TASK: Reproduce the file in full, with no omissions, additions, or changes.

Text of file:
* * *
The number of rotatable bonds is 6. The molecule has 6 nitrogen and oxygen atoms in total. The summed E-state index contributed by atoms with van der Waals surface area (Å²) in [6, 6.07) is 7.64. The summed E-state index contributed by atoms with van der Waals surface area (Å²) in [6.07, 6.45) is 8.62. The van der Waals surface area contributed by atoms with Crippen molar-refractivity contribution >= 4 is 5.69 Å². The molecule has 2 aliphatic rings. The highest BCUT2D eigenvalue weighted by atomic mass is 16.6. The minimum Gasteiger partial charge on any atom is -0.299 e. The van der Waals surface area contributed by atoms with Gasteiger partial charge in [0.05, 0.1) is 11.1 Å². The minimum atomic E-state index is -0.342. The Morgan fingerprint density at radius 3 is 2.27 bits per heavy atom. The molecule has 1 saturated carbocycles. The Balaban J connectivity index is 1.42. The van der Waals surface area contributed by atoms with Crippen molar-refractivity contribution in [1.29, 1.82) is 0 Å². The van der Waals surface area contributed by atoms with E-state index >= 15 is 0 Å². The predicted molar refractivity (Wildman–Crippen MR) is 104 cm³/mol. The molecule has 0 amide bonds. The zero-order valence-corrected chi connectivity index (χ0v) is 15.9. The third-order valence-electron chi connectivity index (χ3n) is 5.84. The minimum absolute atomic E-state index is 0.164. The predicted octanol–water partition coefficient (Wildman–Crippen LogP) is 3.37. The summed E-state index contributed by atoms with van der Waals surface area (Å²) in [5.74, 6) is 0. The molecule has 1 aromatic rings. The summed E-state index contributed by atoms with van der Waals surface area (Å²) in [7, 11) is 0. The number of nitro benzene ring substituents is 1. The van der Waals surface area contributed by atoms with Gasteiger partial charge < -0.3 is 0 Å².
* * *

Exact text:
The number of rotatable bonds is 6. The molecule has 6 nitrogen and oxygen atoms in total. The summed E-state index contributed by atoms with van der Waals surface area (Å²) in [6, 6.07) is 7.64. The summed E-state index contributed by atoms with van der Waals surface area (Å²) in [6.07, 6.45) is 8.62. The van der Waals surface area contributed by atoms with Crippen molar-refractivity contribution >= 4 is 5.69 Å². The molecule has 2 aliphatic rings. The highest BCUT2D eigenvalue weighted by atomic mass is 16.6. The minimum Gasteiger partial charge on any atom is -0.299 e. The van der Waals surface area contributed by atoms with Gasteiger partial charge in [0.05, 0.1) is 11.1 Å². The minimum atomic E-state index is -0.342. The Morgan fingerprint density at radius 3 is 2.27 bits per heavy atom. The molecule has 1 saturated carbocycles. The Balaban J connectivity index is 1.42. The van der Waals surface area contributed by atoms with Crippen molar-refractivity contribution in [1.29, 1.82) is 0 Å². The van der Waals surface area contributed by atoms with E-state index >= 15 is 0 Å². The predicted molar refractivity (Wildman–Crippen MR) is 104 cm³/mol. The molecule has 0 amide bonds. The zero-order valence-corrected chi connectivity index (χ0v) is 15.9. The third-order valence-electron chi connectivity index (χ3n) is 5.84. The minimum absolute atomic E-state index is 0.164. The predicted octanol–water partition coefficient (Wildman–Crippen LogP) is 3.37. The summed E-state index contributed by atoms with van der Waals surface area (Å²) in [5.74, 6) is 0. The molecule has 1 aromatic rings. The summed E-state index contributed by atoms with van der Waals surface area (Å²) in [7, 11) is 0. The number of nitro benzene ring substituents is 1. The van der Waals surface area contributed by atoms with Gasteiger partial charge < -0.3 is 0 Å².